ASU group sues school over policy
State universities require signing of
The Arizona Republic
Dec. 6, 2004 12:00 AM
Arizona State University strives for a campus free of
prejudice, requiring its organized student groups to
sign a statement pledging not to discriminate.
But now an unregistered student group is suing ASU,
alleging that its inability to ban homosexuals and
non-Christians from the group infringes on the
members' religious freedom.
The Christian Legal Society, which has seven members,
filed a federal lawsuit Nov. 17 demanding recognition
as a registered group, which would give it access to
organizational and financial support from ASU. This
has been denied to the group because of its refusal to
sign the non-discrimination pledge. advertisement
ASU attorney Nancy Tribbensee said the Arizona Board
of Regents established the non-discrimination policy,
which applies to all three state universities, to
protect individuals against bias on the basis of "age,
ethnicity, gender, disability, color, national origin,
race, religion, sexual orientation or veteran status."
Every other student group, including those that might
have religious grounds for restricting membership,
have complied with the policy, she said.
The society argues that First Amendment freedoms of
association and free exercise of religion mean it
should not have to comply. The society specifically
wants to require its members to sign a standard
statement of Christian faith, which would exclude
homosexuals and non-Christian students from joining
the organization, although a spokesman says such
students are welcome to attend society meetings.
If the society prevails, it is likely that many other
religious organizations - most of them Christian but
also those representing Judaism, Islam and other
religions - would seek similar waivers.
Tribbensee, who has been with the university since
1989, said she could remember no other group seeking
such an exemption. Nor could she pinpoint any case in
which a student complained about discrimination by a
M. Casey Mattox, a society attorney based in
Washington, D.C., said no gays or non-Christians at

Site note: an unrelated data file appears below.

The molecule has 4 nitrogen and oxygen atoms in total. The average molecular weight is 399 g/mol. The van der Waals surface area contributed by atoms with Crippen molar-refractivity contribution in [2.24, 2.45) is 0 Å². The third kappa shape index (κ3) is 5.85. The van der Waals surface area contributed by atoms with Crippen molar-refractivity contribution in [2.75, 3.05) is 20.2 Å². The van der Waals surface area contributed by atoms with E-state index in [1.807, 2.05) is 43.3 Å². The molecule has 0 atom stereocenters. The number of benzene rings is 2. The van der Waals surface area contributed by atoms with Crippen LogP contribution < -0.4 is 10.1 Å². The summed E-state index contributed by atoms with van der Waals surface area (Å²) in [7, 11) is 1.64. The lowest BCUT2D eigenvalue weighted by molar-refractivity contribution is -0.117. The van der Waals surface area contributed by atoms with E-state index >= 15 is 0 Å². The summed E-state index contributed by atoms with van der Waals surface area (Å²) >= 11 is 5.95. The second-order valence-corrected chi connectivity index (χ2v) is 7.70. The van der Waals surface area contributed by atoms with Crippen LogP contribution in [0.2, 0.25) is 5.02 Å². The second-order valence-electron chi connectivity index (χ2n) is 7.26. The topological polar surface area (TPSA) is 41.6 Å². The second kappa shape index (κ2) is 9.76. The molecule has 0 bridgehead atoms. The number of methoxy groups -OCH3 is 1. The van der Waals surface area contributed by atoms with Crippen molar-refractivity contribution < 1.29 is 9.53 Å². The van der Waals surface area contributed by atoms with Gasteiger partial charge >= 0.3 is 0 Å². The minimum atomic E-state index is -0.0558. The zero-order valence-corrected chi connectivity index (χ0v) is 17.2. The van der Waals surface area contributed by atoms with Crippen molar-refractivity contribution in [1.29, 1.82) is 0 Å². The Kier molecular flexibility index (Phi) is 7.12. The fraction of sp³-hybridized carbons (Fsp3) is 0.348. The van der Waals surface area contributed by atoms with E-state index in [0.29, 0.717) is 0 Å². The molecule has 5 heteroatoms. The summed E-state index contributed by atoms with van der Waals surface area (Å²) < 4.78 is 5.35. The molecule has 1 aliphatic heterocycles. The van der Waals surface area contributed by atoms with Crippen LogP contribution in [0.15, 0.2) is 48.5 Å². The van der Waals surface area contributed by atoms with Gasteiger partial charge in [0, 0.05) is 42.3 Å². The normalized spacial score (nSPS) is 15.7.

ASU have challenged the group's requirements.
"But universities are beginning to create and apply
these policies," he said. "It is becoming a real
problem now. Organizations are actually being brought
up on charges, defunded and kicked off campus."
That's what happened at Ohio State University, where
school officials moved to revoke that Christian Legal
Society's status as a registered organization after
another group complained. The society sued and won a
settlement allowing it to be recognized with an
exemption from the university's non-discrimination
The society has filed similar actions at at least six
other schools. Some of them, including Ohio State and
the University of Iowa, have granted exemptions to
non-discrimination policies. At least one other, Penn
State University, is the subject of an active lawsuit.
None of the cases has been resolved in court yet, but
Tribbensee said a settlement that would exempt the
society from the regents' policies "is not our current
Registered student organizations at ASU are entitled
to a variety of benefits, including funding through
the Associated Students of Arizona State University.
Such benefits are a cause for concern, said ASU law
professor Paul Bender, an expert on civil rights.
"I would think ASU has the right to push
non-discrimination policies," he said, "while CLS is
entitled to organize and pray, but not to receive
support from the state."
He said the society is not a church as commonly
recognized, but a student organization.
"Once you allow them to discriminate, you open the way
to exactly the kind of discrimination that is odious
in this country," he said.
Representatives of other religious-based student
organizations say the university's non-discrimination
policies have not been a problem, even though many of
them find homosexuality, especially, to be a problem.
Some of them say they want to reach out to
non-Christians and homosexuals, who they believe to be
living outside church beliefs.
"Everybody is welcome," said the Rev. Fred Lucci, a
chaplain at All Saints Catholic Newman Center at ASU.
"When someone comes here, they can expect to learn
what Catholic teaching is." They will be told that
they may form their own consciences on various issues,
and ultimately they might not stay, he said.
Many such groups restrict leadership to students who
are members of a religion or sign a statement of
faith, but that has never become an issue, Tribbensee
"When there are no complaints," she said, "we presume
things are going well."